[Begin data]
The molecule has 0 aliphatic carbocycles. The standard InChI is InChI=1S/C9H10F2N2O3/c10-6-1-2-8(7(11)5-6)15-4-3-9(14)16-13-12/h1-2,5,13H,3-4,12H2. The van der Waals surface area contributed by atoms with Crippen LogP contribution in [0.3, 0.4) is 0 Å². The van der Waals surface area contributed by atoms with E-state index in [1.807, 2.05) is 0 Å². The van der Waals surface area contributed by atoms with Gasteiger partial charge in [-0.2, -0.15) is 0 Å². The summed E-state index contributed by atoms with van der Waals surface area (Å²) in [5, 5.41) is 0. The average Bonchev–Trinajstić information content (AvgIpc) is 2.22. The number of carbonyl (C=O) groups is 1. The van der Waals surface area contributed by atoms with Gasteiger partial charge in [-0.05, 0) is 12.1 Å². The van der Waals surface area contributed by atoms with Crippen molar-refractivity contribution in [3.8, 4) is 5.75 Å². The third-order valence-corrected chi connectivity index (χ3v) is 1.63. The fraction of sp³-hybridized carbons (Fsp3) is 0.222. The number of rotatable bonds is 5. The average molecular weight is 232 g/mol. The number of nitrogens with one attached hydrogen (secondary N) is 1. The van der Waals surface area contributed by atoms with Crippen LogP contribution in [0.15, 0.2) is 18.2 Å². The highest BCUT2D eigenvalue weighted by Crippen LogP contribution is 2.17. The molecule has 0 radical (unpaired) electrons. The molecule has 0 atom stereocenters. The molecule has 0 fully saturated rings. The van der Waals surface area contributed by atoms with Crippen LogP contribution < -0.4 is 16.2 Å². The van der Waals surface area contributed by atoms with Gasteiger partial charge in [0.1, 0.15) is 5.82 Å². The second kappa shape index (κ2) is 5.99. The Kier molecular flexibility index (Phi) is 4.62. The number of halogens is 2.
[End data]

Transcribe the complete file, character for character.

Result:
The molecule has 0 aliphatic carbocycles. The standard InChI is InChI=1S/C9H10F2N2O3/c10-6-1-2-8(7(11)5-6)15-4-3-9(14)16-13-12/h1-2,5,13H,3-4,12H2. The van der Waals surface area contributed by atoms with Crippen LogP contribution in [0.3, 0.4) is 0 Å². The van der Waals surface area contributed by atoms with E-state index in [1.807, 2.05) is 0 Å². The van der Waals surface area contributed by atoms with Gasteiger partial charge in [-0.2, -0.15) is 0 Å². The summed E-state index contributed by atoms with van der Waals surface area (Å²) in [5, 5.41) is 0. The average Bonchev–Trinajstić information content (AvgIpc) is 2.22. The number of carbonyl (C=O) groups is 1. The van der Waals surface area contributed by atoms with Gasteiger partial charge in [-0.05, 0) is 12.1 Å². The van der Waals surface area contributed by atoms with Crippen molar-refractivity contribution in [3.8, 4) is 5.75 Å². The third-order valence-corrected chi connectivity index (χ3v) is 1.63. The fraction of sp³-hybridized carbons (Fsp3) is 0.222. The number of rotatable bonds is 5. The average molecular weight is 232 g/mol. The number of nitrogens with one attached hydrogen (secondary N) is 1. The van der Waals surface area contributed by atoms with Crippen LogP contribution in [0.15, 0.2) is 18.2 Å². The highest BCUT2D eigenvalue weighted by Crippen LogP contribution is 2.17. The molecule has 0 radical (unpaired) electrons. The molecule has 0 atom stereocenters. The molecule has 0 fully saturated rings. The van der Waals surface area contributed by atoms with Crippen LogP contribution < -0.4 is 16.2 Å². The van der Waals surface area contributed by atoms with Gasteiger partial charge in [0.1, 0.15) is 5.82 Å². The second kappa shape index (κ2) is 5.99. The Kier molecular flexibility index (Phi) is 4.62. The number of halogens is 2.